Parsha Thoughts: Rabbi Jay Kelman

VaYetze: Why Leave Home?

December 09, 2005 By: Rabbi Jay Kelman
It is quite evident that Yitzchak and Rivka had differences of opinion regarding the difficult task of raising their twin boys. Their contradictory assessments of Eisav and Yaakov continued to the end of their days. Rivka sensed that Eisav would not, could not, be rehabilitated from his nefarious ways, whereas Yitzchak never gave up hope that Eisav would ultimately remain a Jew. This dichotomy can be seen in many places, including the opening...
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VaYera: Moderating Chesed

November 18, 2005 By: Rabbi Jay Kelman
Judaism eschews extremism. This obligation to be moderate is codified into law by no less an authority than the Rambam; it is, as he points out, "the path of G-d" (Deot 2:7). Furthermore, the goal is not limited to the development of traits of moderation in our attitude towards money, food, or honour; it is to make them second nature to us.When it comes to character development, our role model par excellence is Avraham Avinu, ...
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Breisheet: Science and Torah

October 28, 2005 By: Rabbi Jay Kelman
  “In the beginning G-d created the heaven and the earth” (1:1). Light, sky, land, vegetation, animals and humans: the Torah's description of creation is summarized in thirty-one short verses.  It is the purpose of creation, not its process, which interests the Torah. It is left to the scientists to explain the complex process of creation. The Ramban notes the obvious, that the process of creation cannot be...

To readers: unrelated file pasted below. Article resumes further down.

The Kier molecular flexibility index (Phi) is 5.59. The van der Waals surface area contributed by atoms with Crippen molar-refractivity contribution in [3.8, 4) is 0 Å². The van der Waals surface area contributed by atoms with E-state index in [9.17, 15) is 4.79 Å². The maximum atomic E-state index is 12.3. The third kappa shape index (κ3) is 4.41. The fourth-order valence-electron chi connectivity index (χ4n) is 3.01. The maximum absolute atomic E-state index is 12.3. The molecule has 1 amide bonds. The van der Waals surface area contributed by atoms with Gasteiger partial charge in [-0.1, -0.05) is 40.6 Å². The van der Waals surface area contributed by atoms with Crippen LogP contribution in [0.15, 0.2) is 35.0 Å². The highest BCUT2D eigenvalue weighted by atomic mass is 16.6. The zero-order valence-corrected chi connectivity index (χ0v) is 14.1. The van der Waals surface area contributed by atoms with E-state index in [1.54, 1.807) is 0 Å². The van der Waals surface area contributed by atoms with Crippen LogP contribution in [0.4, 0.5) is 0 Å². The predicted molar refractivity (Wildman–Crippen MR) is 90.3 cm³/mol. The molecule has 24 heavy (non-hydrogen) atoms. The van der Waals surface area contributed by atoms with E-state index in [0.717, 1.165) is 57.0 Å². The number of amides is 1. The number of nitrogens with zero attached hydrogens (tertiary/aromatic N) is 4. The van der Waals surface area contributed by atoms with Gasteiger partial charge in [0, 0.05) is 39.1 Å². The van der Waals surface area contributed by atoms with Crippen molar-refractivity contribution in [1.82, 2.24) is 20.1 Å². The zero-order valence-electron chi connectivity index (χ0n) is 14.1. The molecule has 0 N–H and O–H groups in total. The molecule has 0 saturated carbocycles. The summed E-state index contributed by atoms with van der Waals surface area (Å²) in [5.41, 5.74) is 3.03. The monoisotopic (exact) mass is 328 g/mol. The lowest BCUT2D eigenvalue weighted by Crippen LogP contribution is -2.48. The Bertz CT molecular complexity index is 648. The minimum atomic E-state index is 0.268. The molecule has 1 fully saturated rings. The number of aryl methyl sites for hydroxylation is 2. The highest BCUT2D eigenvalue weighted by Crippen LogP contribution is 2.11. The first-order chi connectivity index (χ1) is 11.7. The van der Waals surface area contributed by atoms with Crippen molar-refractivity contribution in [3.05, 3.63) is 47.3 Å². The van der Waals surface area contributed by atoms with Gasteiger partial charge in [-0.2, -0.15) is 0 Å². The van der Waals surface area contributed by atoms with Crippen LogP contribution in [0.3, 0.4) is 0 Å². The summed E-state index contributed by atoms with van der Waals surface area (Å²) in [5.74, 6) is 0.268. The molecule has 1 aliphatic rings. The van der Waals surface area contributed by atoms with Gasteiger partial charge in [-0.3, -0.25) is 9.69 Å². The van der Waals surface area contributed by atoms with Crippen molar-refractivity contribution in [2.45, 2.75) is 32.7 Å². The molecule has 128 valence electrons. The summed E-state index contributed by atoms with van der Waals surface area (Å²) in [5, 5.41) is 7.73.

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Lech Lecha: The First Child

October 01, 2005 By: Rabbi Jay Kelman
"Sarai said to Abram, 'G-d has kept me from having children. Come to my concubine; perhaps I will be built up through her'" (16:2) Abram and Sarai represent the first recorded case of infertility in the Bible. In fact, in the first eleven chapters of the Biblical narrative, the Torah spends no less than 86 verses detailing who gave birth to whom. These records of names (how many of us can even identify them?)...
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Mikketz: Family First

December 10, 2004 By: Rabbi Jay Kelman
Judaism has always maintained that a strong family life is the most important ingredient to create and sustain a person of character and integrity. The Torah spends an entire book detailing the family life of our founders so we can learn from their examples and, at times, even learn from their mistakes. If we are fortunate, the lessons learned from our upbringing are so strong that they shape and guide us throughout our life. There is no better...
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